Franchising Economics


A primary concern when considering investing in a franchise is franchise economics. There are many facets to this topic, but we will only undertake to examine the four primary concerns here. This article will provide a simple overview of how to think about the financial side of any franchise concept you may be interested in joining.

In franchising, as with any business, there are four critical components of financial concern: revenue, costs, capital expenditures, and income. All of these must be evaluated in order to understand any franchise opportunity under consideration. For a more detailed analysis of the financial picture of any franchise opportunity, seek the services of a professional franchise advisor.

Franchising Economics: Revenue          

Revenue is the amount of gross sales you produce through your business. The total revenue you are able to generate, or expect to generate, is the most critical factor when determining the potential or estimated long-term cash flow of the franchise opportunity.

Some franchise opportunities provide multiple products and/or services through which to multiply revenue, while others may offer more limited options. Of course, the more opportunities to make money, the better. Think of a fast food franchise compared to a computer repair services franchise. The fast food outlet would have approximately 30-40 products for sale; the computer repair service may have five or six service options.

A sound franchise opportunity should also provide a robust marketing plan that you can follow in order to locate and grow a solid customer base. Great franchises provide not only a time-tested plan, but also deliver support, marketing collateral, and other help to assist you as you grow your business.

During the discovery phase with a prospective franchise, be sure to ask questions like:

  • How much annual sales does the parent company generate?
  • How much does the average franchise generate?
  • How long did it take the average franchise to reach that level?
  • What are the key performance indicators (KPIs) of the business?
  • How easy/difficult was it for them to manage these KPIs?
  • How supportive is the parent company to help them increase franchise sales?

The answers you get to these questions will inform you about the quality of the franchise and give you an idea of the overall revenue picture.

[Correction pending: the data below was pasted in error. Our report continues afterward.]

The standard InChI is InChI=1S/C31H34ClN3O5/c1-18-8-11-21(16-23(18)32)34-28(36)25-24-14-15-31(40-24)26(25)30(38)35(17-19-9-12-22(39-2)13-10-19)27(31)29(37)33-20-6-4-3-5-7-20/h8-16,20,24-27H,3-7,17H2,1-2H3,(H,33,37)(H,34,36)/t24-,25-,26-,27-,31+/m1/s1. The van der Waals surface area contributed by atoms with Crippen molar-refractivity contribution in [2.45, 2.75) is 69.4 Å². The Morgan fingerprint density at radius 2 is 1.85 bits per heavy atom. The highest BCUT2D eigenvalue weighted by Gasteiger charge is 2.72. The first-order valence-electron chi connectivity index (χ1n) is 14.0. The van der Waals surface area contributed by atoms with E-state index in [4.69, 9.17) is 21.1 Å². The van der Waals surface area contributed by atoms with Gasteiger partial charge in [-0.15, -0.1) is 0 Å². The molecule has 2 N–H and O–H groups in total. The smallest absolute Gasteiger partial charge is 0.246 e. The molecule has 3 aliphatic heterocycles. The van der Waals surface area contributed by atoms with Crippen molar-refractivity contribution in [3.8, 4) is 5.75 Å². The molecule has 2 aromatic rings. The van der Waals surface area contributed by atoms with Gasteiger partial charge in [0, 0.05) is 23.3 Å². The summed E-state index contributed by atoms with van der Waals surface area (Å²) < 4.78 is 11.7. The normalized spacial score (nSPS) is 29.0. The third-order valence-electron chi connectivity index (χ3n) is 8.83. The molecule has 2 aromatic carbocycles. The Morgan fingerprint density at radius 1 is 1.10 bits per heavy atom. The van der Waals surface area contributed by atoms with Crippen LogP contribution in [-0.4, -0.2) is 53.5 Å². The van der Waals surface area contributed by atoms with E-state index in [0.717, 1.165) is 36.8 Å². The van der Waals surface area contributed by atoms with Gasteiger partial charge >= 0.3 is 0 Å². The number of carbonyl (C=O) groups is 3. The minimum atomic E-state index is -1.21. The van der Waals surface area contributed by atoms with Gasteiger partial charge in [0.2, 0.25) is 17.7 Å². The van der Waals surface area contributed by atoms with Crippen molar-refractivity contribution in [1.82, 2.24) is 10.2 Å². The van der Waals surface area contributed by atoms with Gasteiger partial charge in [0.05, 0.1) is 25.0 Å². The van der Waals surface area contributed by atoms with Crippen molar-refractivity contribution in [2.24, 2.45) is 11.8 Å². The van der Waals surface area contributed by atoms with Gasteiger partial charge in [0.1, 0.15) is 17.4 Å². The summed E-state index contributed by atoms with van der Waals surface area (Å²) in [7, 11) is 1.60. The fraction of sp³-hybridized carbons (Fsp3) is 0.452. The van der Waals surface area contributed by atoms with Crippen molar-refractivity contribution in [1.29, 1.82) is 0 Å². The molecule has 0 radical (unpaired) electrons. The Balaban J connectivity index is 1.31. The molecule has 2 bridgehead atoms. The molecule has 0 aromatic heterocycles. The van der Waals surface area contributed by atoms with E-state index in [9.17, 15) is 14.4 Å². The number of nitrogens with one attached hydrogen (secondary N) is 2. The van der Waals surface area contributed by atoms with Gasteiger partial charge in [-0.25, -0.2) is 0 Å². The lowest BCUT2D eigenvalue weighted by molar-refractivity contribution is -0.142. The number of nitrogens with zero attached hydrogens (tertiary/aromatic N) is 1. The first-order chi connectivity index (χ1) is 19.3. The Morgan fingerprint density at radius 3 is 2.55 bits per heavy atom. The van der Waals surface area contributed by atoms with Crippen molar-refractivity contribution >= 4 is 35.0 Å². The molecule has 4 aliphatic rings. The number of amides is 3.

Franchising Economics: Cost Structure                      

Costs, or the franchise cost structure, are the cash expenditures you incur as you manage and grow your business. These costs include personnel, marketing and advertising, product costs, rent, and utilities. These are, of course, the segment of franchising economics you want to keep as low as possible in order to maximize your income/ROI.

Other costs are those determined by your parent company, and they can include one-time startup fees, monthly royalties, advertising fund dollars, training funds, and other related costs. Typically, you pay the parent company a certain percentage of your gross revenue for these items. Many of these costs are fixed; therefore, your cost management efforts will primarily be directed at the other, more fluid expenses.

Franchising Economics: Capital Outlays               

It is important that you not overlook this crucial part of franchising economics. Capital outlays are large expenses that you must spend out of your franchise revenue to maintain the business. This could be initial store construction, store remodeling, equipment purchases and upgrades, parking lot maintenance, working capital, or anything else necessary to keep the physical location in good order.

As a general rule, these capital expenditures occur every three to five years. Therefore, they are large expenditures, sometimes averaging around 3-5% of total annual revenue. So, as you calculate the numbers as part of evaluating any potential franchise opportunity, be sure to budget for these items.  

Franchising Economics: Income

After assessing a number of working franchises from a parent company, including the three franchising economics factors we have discussed above, you should be able to gain a good idea of what your income can be as the owner of a similar franchise. Owner’s earnings are the profits that will accrue to you as the owner. This may differ somewhat if you plan to operate the franchise as the manager or hire a staff manager to oversee operations.

Franchising Economics: Return on Investment (ROI)

Now that you have examined the cash flow of the potential franchise (revenue minus costs and any capital expenditures), you are now in a position to determine if this franchise investment is the right one for you. A general rule of thumb is to take the average of your expected cash flows for the next three to five years and divide by the initial investment to buy your franchise.

For example, if the average cash flow generated from a franchise is expected to be $1,500,000 annually. The upfront investment is projected to be $500,000. Therefore, your return on the investment (ROI) would be 33%. Another way to view this investment is the payback period. In this example, if you earn 33% ROI ($1,500,000/$500,000), you would get all your money back in three years.

These are only brief explanations of the main categories of franchising economics, to give you a broad picture of how to evaluate franchising opportunities. For more exacting examinations of any potential franchise, contact us at Franchise Guardian. Our experienced advisors are happy to answer your questions.

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